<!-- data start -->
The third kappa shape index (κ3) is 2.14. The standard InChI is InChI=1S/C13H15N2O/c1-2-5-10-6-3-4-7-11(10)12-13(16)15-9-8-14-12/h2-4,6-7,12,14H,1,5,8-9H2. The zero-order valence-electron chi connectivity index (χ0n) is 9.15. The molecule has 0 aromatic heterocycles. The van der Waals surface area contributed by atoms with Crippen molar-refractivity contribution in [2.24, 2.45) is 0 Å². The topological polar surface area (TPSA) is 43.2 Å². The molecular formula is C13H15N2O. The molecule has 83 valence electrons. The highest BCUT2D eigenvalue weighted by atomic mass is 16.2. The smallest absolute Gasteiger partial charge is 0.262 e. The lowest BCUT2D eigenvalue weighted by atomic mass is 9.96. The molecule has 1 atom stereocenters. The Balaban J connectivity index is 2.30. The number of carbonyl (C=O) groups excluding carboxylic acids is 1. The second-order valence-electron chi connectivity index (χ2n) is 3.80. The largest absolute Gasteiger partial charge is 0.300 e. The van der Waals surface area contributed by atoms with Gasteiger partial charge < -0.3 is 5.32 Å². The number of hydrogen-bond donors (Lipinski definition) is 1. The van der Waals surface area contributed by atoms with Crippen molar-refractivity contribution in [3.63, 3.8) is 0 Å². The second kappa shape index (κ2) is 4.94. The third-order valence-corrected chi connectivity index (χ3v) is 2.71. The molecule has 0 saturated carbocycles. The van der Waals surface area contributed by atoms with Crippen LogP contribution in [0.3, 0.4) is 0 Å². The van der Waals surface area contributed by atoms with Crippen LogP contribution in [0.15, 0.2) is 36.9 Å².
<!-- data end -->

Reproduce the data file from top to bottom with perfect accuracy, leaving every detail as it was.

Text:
The third kappa shape index (κ3) is 2.14. The standard InChI is InChI=1S/C13H15N2O/c1-2-5-10-6-3-4-7-11(10)12-13(16)15-9-8-14-12/h2-4,6-7,12,14H,1,5,8-9H2. The zero-order valence-electron chi connectivity index (χ0n) is 9.15. The molecule has 0 aromatic heterocycles. The van der Waals surface area contributed by atoms with Crippen molar-refractivity contribution in [2.24, 2.45) is 0 Å². The topological polar surface area (TPSA) is 43.2 Å². The molecular formula is C13H15N2O. The molecule has 83 valence electrons. The highest BCUT2D eigenvalue weighted by atomic mass is 16.2. The smallest absolute Gasteiger partial charge is 0.262 e. The lowest BCUT2D eigenvalue weighted by atomic mass is 9.96. The molecule has 1 atom stereocenters. The Balaban J connectivity index is 2.30. The number of carbonyl (C=O) groups excluding carboxylic acids is 1. The second-order valence-electron chi connectivity index (χ2n) is 3.80. The largest absolute Gasteiger partial charge is 0.300 e. The van der Waals surface area contributed by atoms with Gasteiger partial charge < -0.3 is 5.32 Å². The number of hydrogen-bond donors (Lipinski definition) is 1. The van der Waals surface area contributed by atoms with Crippen molar-refractivity contribution in [3.63, 3.8) is 0 Å². The second kappa shape index (κ2) is 4.94. The third-order valence-corrected chi connectivity index (χ3v) is 2.71. The molecule has 0 saturated carbocycles. The van der Waals surface area contributed by atoms with Crippen LogP contribution in [0.3, 0.4) is 0 Å². The van der Waals surface area contributed by atoms with Crippen LogP contribution in [0.15, 0.2) is 36.9 Å².